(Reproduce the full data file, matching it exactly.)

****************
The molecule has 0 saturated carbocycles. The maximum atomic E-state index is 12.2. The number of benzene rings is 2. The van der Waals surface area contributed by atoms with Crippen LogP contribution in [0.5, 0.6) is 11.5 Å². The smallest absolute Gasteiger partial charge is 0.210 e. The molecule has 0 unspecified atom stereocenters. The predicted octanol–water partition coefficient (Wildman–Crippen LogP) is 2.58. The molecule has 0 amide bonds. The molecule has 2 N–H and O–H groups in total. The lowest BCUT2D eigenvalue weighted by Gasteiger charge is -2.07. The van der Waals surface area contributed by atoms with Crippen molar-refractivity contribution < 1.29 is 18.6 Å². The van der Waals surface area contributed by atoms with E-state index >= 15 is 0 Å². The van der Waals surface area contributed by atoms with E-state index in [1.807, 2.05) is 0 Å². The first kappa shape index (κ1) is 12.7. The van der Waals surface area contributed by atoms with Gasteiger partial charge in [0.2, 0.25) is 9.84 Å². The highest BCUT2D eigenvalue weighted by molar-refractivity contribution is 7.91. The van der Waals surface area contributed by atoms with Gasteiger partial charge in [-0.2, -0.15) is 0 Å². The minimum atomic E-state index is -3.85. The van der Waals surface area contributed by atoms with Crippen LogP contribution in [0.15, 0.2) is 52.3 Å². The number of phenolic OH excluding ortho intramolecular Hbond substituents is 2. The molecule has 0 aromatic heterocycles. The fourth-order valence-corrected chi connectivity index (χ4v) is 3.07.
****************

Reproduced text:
The molecule has 0 saturated carbocycles. The maximum atomic E-state index is 12.2. The number of benzene rings is 2. The van der Waals surface area contributed by atoms with Crippen LogP contribution in [0.5, 0.6) is 11.5 Å². The smallest absolute Gasteiger partial charge is 0.210 e. The molecule has 0 unspecified atom stereocenters. The predicted octanol–water partition coefficient (Wildman–Crippen LogP) is 2.58. The molecule has 0 amide bonds. The molecule has 2 N–H and O–H groups in total. The lowest BCUT2D eigenvalue weighted by Gasteiger charge is -2.07. The van der Waals surface area contributed by atoms with Crippen molar-refractivity contribution < 1.29 is 18.6 Å². The van der Waals surface area contributed by atoms with E-state index >= 15 is 0 Å². The van der Waals surface area contributed by atoms with E-state index in [1.807, 2.05) is 0 Å². The first kappa shape index (κ1) is 12.7. The van der Waals surface area contributed by atoms with Gasteiger partial charge in [0.2, 0.25) is 9.84 Å². The highest BCUT2D eigenvalue weighted by molar-refractivity contribution is 7.91. The van der Waals surface area contributed by atoms with Gasteiger partial charge in [-0.2, -0.15) is 0 Å². The minimum atomic E-state index is -3.85. The van der Waals surface area contributed by atoms with Crippen LogP contribution in [0.15, 0.2) is 52.3 Å². The number of phenolic OH excluding ortho intramolecular Hbond substituents is 2. The molecule has 0 aromatic heterocycles. The fourth-order valence-corrected chi connectivity index (χ4v) is 3.07.